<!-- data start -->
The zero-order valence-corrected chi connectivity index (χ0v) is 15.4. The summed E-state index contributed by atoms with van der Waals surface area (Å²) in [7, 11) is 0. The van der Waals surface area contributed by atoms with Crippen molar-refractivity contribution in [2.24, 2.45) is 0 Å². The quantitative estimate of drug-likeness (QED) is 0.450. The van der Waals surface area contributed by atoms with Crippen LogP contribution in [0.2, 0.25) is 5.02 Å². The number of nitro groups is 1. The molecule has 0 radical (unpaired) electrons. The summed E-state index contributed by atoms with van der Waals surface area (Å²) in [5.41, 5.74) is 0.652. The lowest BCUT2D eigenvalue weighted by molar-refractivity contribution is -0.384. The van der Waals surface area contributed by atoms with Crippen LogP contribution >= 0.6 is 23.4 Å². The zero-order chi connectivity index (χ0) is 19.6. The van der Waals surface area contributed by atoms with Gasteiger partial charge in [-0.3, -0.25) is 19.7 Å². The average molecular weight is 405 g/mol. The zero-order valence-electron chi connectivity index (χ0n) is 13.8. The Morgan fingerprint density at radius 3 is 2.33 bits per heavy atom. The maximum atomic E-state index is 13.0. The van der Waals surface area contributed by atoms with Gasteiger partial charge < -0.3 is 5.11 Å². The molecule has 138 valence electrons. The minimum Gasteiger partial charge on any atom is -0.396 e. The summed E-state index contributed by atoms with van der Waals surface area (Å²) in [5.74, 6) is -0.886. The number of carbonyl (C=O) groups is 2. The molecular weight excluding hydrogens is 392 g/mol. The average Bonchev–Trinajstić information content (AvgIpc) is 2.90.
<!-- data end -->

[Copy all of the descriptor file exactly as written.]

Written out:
The zero-order valence-corrected chi connectivity index (χ0v) is 15.4. The summed E-state index contributed by atoms with van der Waals surface area (Å²) in [7, 11) is 0. The van der Waals surface area contributed by atoms with Crippen molar-refractivity contribution in [2.24, 2.45) is 0 Å². The quantitative estimate of drug-likeness (QED) is 0.450. The van der Waals surface area contributed by atoms with Crippen LogP contribution in [0.2, 0.25) is 5.02 Å². The number of nitro groups is 1. The molecule has 0 radical (unpaired) electrons. The summed E-state index contributed by atoms with van der Waals surface area (Å²) in [5.41, 5.74) is 0.652. The lowest BCUT2D eigenvalue weighted by molar-refractivity contribution is -0.384. The van der Waals surface area contributed by atoms with Crippen LogP contribution >= 0.6 is 23.4 Å². The zero-order chi connectivity index (χ0) is 19.6. The van der Waals surface area contributed by atoms with Gasteiger partial charge in [-0.3, -0.25) is 19.7 Å². The average molecular weight is 405 g/mol. The zero-order valence-electron chi connectivity index (χ0n) is 13.8. The Morgan fingerprint density at radius 3 is 2.33 bits per heavy atom. The maximum atomic E-state index is 13.0. The van der Waals surface area contributed by atoms with Gasteiger partial charge < -0.3 is 5.11 Å². The molecule has 138 valence electrons. The minimum Gasteiger partial charge on any atom is -0.396 e. The summed E-state index contributed by atoms with van der Waals surface area (Å²) in [5.74, 6) is -0.886. The number of carbonyl (C=O) groups is 2. The molecular weight excluding hydrogens is 392 g/mol. The average Bonchev–Trinajstić information content (AvgIpc) is 2.90.